Research and market development, keeping an eye on the railways, and the fate of short line railways are just three of the issues KAP is trying to address
Manitoba’s farm leaders are scrambling to plug holes that will be left by the demise of the single-desk CWB.
Research and market development, keeping an eye on the railways, and the fate of short lines were high on the agenda when Keystone Agricultural Producers delegates gathered at their General Council meeting last week.
But challenges are many, as illustrated by the effort to create a new organization for spring wheat and barley growers. Delegates voted in favour of KAP leading a steering committee of stakeholders to work to that end and earlier this month met with representatives of the National Farmers Union, Western Canadian Wheat Growers Association, Manitoba Seed Growers Association, Prairie Oat Growers Association, and Winter Cereals Manitoba.
“The other organizations were generally supportive and agreed to discuss the issue with their boards and get back (to us) as to whether or not they want to put a name on the steering committee,” said Don Dewar, chair of KAP’s Open Market Transition Working Group.
“I think the individuals present really thought we should be moving forward.”
The need for some sort of body is clear.
When the wheat board loses its single desk on Aug. 1, it will stop collecting a wheat and barley checkoff on behalf of the Western Grains Research Foundation for research. Gone too, will be the $2.2 million it gives to the Canadian International Grains Institute (CIGI), which is nearly half of its core funding. Ottawa will set up a temporary checkoff, but wants farmers to take it over in the next four years.
But in a recent news release, the NFU said provincial wheat commissions can never replace the wheat board and said the focus should be on the court battle to save the single desk. However, others argue it’s better to start preparing now.
“We’re just facing reality,” said Starbuck farmer Reg Dyck.
Another idea making the rounds is the creation of a wheat commission equivalent of the Canola Council of Canada, which represents the whole industry from canola seed developers to processors and exporters. However, some farmers complain big companies have too much sway over the council.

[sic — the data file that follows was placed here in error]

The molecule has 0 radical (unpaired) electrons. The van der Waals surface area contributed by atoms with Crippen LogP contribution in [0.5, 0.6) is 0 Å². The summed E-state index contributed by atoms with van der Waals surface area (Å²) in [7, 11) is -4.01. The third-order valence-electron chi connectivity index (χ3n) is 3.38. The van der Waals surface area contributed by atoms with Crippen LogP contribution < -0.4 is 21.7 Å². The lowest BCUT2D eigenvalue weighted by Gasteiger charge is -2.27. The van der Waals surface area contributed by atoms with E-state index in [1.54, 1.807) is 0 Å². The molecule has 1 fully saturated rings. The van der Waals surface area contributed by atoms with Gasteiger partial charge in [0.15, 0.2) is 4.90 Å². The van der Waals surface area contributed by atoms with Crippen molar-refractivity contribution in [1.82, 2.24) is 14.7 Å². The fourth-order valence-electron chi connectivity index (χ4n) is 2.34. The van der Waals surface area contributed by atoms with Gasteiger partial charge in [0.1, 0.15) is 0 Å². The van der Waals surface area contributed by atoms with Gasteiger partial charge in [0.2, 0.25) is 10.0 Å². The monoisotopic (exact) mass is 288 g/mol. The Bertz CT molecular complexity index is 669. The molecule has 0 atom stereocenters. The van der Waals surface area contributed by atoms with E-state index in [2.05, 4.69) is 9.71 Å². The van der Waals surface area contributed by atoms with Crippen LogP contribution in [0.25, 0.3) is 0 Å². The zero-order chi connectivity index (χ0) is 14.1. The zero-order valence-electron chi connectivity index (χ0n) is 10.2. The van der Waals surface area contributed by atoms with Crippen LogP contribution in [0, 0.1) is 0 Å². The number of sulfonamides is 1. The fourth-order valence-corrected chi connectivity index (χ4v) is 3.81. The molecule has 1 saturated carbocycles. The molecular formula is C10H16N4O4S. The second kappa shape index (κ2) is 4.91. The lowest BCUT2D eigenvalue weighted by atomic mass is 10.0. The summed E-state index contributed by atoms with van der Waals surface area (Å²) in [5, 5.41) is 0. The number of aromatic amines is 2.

Others fear even a farmer-only wheat and barley association would drift into farm policy and even draw away members from KAP.
“What you’re doing here is starting your own demise,” said Lowe Farm producer Butch Harder.
Then there’s the time and effort involved in setting up a wheat and barley organization, a process KAP president Doug Chorney said could take two years. Implementing a checkoff would first have to be approved by farmers through a vote.
And while a single Prairie body would allow sharing of administrative costs, provincial regulations don’t allow for that. Eventually, provincial wheat associations and commissions might voluntarily create a national council, but that’s years away, Dewar said.
Nobody speculated on how much Manitoba’s spring wheat checkoff might be. The new Alberta Wheat Commission plans to collect $1.25 a tonne, according to Lynn Jacobson, president of the Wild Rose Agricultural Producers Association. CIGI and the Western Grains Research Foundation will get 25 and 30 cents a tonne, respectively.
Delegates were also concerned about what will happen in grain transportation once the single desk is gone. Delegates passed a resolution to lobby the federal government to expand its program for monitoring grain handling and transportation beyond shipments to the West Coast and Thunder Bay, to include Eastern Canada and the U.S.
The monitoring program was introduced in 2001. It has tracked steady improvement in many areas, including car cycle times, but it has also highlighted problems, such as failures to deliver cars on time. Until now much of that sort of data has come from the CWB, but it won’t after Aug. 1.
“The government already has the legal authority to access the information but the minister has to act on that authority,” noted Dewar.
Then there’s the fate of short line railways.
Dewar’s working group has met with the Boundary Trails Railway Company, which operates a short line railway from Manitou to Morden. The company, owned mainly by farmers, has relied on producer cars allocated by the wheat board, but it’s not clear if that will be economic in an open market. An alternative would be to load 50-car trains, but short lines aren’t given the same discount the big grain companies earn for loading 50 or more cars within a specified time. Delegates passed a resolution to lobby Ottawa for equal treatment of short lines.
Dewar’s group has also been examining the potential impact of Glencore International’s purchase of Viterra, which resulted in fertilizer giant Agrium scooping up the latter’s crop inputs business — a worrisome move in a sector many view as already lacking sufficient competition.
“While we won’t see any elimination of competing retail outlets in the short term in Manitoba, the long-term impact on the marketplace will be significant,” said Dewar. “It’s a big concern and we’re asking the Competition Bureau to look at this issue.”
The Glencore deal is just another sign of how quickly the grain industry is changing, said Chorney.
“Clearly the industry is fairly fluid right now and we see a lot of changes that will be affecting many of us in our trade areas and I don’t think there’s a farmer in Manitoba that won’t be affected by these changes,” he said.